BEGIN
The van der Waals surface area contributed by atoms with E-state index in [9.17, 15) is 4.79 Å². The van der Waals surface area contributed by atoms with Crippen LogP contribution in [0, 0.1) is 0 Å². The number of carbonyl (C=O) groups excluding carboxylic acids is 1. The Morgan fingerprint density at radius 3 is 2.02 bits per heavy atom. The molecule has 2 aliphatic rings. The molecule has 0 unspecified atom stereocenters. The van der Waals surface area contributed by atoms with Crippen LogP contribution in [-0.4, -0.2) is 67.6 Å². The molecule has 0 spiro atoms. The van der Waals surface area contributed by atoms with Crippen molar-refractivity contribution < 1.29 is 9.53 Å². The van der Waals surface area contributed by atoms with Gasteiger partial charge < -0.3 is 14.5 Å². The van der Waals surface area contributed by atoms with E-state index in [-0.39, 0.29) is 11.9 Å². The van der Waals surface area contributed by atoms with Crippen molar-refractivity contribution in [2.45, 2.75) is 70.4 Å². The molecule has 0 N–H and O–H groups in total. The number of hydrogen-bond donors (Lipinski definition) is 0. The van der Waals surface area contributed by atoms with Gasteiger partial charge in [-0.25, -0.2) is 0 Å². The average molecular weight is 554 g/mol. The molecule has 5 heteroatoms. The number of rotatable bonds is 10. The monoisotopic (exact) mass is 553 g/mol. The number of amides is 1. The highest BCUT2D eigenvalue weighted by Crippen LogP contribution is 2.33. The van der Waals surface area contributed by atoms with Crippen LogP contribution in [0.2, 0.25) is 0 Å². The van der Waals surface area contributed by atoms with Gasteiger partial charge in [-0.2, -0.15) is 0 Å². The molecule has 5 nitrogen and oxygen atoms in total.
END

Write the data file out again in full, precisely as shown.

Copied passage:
The van der Waals surface area contributed by atoms with E-state index in [9.17, 15) is 4.79 Å². The van der Waals surface area contributed by atoms with Crippen LogP contribution in [0, 0.1) is 0 Å². The number of carbonyl (C=O) groups excluding carboxylic acids is 1. The Morgan fingerprint density at radius 3 is 2.02 bits per heavy atom. The molecule has 2 aliphatic rings. The molecule has 0 unspecified atom stereocenters. The van der Waals surface area contributed by atoms with Crippen LogP contribution in [-0.4, -0.2) is 67.6 Å². The molecule has 0 spiro atoms. The van der Waals surface area contributed by atoms with Crippen molar-refractivity contribution < 1.29 is 9.53 Å². The van der Waals surface area contributed by atoms with Gasteiger partial charge < -0.3 is 14.5 Å². The van der Waals surface area contributed by atoms with E-state index in [-0.39, 0.29) is 11.9 Å². The van der Waals surface area contributed by atoms with Crippen molar-refractivity contribution in [2.45, 2.75) is 70.4 Å². The molecule has 0 N–H and O–H groups in total. The number of hydrogen-bond donors (Lipinski definition) is 0. The van der Waals surface area contributed by atoms with Gasteiger partial charge in [-0.25, -0.2) is 0 Å². The average molecular weight is 554 g/mol. The molecule has 5 heteroatoms. The number of rotatable bonds is 10. The monoisotopic (exact) mass is 553 g/mol. The number of amides is 1. The highest BCUT2D eigenvalue weighted by Crippen LogP contribution is 2.33. The van der Waals surface area contributed by atoms with Crippen LogP contribution in [0.2, 0.25) is 0 Å². The van der Waals surface area contributed by atoms with Gasteiger partial charge in [-0.2, -0.15) is 0 Å². The molecule has 5 nitrogen and oxygen atoms in total.